“You’ve earned it, Peg! Now go. Relax. Enjoy your retirement,” the principle said, walking into the end-of-year assembly, presenting the school’s most popular teacher with an appreciation plaque as everyone stood and applauded.
I stared at Peg, noting a look of completion in her warm brown eyes. It was the look that’s reflected in the eyes of someone who’s just run a marathon, winning a blue ribbon.
Yep, Peg deserves to retire now. Wow! Thirty-four years of teaching English. That’s how long I would have taught if I’d used my degree, I sighed, feeling a wave of failure sweep over me. Just what is my purpose? It was also my last day, but no standing ovation for me...
I had never jumped in the water. Never taught full-time, only subbed, mostly for paraprofessionals (teachers’ aides). I barely got my feet wet at as a student teacher thirty-five years ago only to discover I’d probably drown as a full-time teacher.
Fortunately, I was engaged to be married when I graduated, so it wasn’t a matter of my financial survival if I didn’t use my degree. Instead, I worked clerical jobs as we waited for the next five years to adopt a baby.
As the bell rang, interrupting my reminiscing, the school year ended as well as my subbing career. Depressed, I drove home. Turning onto our street, I saw the usual soccer moms standing on the curbs, waiting for their kids to tumble off the bus.
I remembered waiting for my older son to come home from high school. A good day was when I didn’t smell smoke on his breath. I used to wait at the bus stop and chase him through the woods, screaming at him to hand over his cigarettes. Today I want to fling a pillow at my TV set whenever I hear that lame commercial which alleges, “Talk to your kids about smoking----They’ll listen!” Yeah, right!
I still have flashbacks of the worst day of my life when we had to give our 18-year-old son the ultimatum---“Either you choose to follow the house rules or leave!”
As he packed his bags, choosing drugs over us, I felt I’d flunked parenting. And, watching him continue to make poor choices as an adult, I’ve often asked, Why, God, did you pick me as his mother if I blew my purpose with him. Surely a more qualified adoptive mother would have done a better job?
My husband has also decided it is time to retire. And, just as Peg, he also deserves a rewarding retirement. Having worked at the same company since 1969, he has that same gleam in his eye which says, “I’ve finished the race.”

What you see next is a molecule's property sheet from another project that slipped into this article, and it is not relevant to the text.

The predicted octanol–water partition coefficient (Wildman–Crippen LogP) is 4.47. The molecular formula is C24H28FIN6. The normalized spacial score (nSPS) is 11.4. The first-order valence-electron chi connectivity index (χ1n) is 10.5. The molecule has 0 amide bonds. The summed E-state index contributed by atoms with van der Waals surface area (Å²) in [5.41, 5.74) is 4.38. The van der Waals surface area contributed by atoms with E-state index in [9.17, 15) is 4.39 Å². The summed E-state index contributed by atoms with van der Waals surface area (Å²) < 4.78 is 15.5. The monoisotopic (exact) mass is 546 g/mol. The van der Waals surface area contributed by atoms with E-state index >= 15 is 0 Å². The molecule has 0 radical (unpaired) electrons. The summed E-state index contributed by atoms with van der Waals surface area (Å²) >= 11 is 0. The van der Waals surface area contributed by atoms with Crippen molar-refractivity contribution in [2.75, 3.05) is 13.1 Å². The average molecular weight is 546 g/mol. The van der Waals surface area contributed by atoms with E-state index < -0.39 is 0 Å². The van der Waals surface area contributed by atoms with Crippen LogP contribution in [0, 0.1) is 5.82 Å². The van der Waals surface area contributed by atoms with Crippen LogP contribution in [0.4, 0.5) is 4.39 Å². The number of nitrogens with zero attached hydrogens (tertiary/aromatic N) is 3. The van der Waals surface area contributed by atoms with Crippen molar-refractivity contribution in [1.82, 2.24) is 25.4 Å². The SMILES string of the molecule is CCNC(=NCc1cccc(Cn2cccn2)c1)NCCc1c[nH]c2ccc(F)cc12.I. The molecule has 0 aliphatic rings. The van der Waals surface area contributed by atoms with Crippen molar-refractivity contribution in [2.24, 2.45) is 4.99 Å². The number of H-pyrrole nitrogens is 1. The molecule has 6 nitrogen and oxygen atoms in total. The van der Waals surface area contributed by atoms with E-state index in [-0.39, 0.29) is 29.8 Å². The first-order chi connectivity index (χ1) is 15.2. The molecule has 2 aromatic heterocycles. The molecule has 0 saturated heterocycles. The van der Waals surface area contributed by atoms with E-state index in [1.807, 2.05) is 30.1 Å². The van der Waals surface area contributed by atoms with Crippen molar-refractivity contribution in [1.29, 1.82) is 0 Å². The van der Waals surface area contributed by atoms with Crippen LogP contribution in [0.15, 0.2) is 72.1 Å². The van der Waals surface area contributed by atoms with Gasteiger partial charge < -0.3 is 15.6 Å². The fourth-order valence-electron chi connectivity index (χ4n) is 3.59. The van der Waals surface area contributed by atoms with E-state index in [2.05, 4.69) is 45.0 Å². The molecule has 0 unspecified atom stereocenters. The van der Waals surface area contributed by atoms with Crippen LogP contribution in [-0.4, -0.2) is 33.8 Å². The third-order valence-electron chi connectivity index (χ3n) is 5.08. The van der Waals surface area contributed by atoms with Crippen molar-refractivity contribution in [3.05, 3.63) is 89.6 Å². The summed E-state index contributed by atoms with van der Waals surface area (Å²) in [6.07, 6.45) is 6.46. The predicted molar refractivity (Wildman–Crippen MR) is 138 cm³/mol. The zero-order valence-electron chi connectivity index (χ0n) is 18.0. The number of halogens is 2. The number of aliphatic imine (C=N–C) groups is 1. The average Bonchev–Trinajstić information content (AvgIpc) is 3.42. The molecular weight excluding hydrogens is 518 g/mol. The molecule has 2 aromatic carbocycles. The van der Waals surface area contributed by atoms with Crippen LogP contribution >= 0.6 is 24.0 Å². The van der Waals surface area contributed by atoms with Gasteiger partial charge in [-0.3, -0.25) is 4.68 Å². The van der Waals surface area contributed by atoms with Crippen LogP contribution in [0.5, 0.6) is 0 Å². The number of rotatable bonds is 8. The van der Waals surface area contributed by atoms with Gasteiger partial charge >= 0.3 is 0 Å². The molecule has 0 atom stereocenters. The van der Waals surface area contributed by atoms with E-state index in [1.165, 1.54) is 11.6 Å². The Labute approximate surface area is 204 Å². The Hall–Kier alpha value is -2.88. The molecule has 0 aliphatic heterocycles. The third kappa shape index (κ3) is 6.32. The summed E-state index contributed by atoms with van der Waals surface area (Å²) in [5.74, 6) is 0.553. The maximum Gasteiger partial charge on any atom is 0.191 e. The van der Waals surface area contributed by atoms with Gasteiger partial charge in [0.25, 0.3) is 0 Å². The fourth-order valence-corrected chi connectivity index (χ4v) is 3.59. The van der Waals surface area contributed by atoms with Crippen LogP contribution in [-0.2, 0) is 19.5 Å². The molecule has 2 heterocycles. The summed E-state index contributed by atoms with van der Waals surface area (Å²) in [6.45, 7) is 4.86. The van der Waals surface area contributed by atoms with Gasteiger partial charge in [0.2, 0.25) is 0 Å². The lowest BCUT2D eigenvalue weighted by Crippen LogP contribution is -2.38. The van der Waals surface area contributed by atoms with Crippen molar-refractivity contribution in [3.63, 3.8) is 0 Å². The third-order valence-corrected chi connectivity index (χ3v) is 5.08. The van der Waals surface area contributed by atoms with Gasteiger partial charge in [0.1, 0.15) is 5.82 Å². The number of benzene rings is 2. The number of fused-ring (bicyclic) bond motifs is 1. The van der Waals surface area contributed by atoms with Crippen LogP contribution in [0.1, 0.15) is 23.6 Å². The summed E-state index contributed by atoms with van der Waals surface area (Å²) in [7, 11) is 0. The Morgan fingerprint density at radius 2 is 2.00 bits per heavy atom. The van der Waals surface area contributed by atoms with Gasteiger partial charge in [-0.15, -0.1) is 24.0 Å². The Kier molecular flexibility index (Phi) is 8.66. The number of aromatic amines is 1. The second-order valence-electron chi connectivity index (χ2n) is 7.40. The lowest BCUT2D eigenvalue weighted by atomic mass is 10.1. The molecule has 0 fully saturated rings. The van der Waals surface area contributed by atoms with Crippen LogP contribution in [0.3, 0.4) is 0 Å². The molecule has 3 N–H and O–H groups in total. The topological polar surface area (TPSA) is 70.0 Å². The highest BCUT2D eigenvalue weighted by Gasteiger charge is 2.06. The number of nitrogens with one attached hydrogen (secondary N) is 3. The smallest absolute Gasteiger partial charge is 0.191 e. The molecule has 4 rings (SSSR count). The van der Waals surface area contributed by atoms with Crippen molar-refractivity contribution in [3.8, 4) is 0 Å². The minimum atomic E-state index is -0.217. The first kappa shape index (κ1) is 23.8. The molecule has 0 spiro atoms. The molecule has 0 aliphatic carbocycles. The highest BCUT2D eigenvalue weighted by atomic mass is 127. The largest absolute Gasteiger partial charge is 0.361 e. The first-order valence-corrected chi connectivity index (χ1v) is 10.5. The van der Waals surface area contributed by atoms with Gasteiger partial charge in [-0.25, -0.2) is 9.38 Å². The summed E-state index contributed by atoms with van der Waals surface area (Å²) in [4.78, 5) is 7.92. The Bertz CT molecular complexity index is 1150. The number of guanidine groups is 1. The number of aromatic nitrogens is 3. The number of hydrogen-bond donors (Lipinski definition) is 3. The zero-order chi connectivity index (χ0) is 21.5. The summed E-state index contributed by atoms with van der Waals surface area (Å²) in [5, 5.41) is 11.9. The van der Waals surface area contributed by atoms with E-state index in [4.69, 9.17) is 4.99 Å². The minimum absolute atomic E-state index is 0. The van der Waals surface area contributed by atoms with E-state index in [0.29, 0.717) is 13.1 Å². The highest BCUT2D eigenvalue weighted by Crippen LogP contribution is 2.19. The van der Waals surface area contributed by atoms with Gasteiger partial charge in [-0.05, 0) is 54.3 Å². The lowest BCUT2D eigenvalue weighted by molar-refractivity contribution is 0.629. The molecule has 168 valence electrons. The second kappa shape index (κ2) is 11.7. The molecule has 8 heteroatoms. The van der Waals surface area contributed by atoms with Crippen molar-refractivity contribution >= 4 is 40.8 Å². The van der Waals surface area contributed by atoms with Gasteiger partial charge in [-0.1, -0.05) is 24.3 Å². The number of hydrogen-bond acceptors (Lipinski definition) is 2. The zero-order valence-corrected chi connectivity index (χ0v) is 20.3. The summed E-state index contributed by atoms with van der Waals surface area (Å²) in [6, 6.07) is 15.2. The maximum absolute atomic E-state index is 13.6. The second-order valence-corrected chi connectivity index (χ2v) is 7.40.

But what about me? Have I even started the race? Have I even served my purpose?
Recently I attended a spiritual gifts workshop where I sat next to a woman whom God uses powerfully. What’s more, all of her grown children are responsible Christians, serving God. A gifted nurse, she’s always helping out at church, and was even knitting a prayer shawl during the workshop.
Okay, I’d fumed, chewing on my pencil.Do I have to fill out this useless form and list my boring employment history as well as my traumatic experiences?
Humiliated, I covered the form with my left hand as I filled it out, feeling like a failure as an employee, a parent and a Christian. I hadn’t attempted even a small fraction of the accomplishments most of the other people there had achieved.
Then our pastor went on to explain how God often uses our heartaches to help others. And, after taking the spiritual gifts test, I discovered I was an encourager.
Is it too late for God to use me now that I‘m retiring?I wondered. Then I remembered a seventy-something-year-old woman who had led my Overcomers support group years ago. She had dried my tears when our son ran away from home, assuring me, “You’re just passin’ through, honey. There’s light at the end of the tunnel.”
I drove home and went online, shocked to find an e-mail from my old friend who was struggling with her teenage sons. She wrote,” I need your support. Is there life after teenagers? Please help!”
“Maybe I am an encourager?” I asked the Lord.
“Maybe I do have a purpose? Even in retirement…?”
Then He corrected me, affirming….
My kids don’t retire. The race goes on. But you can’t beat my retirement plan!”
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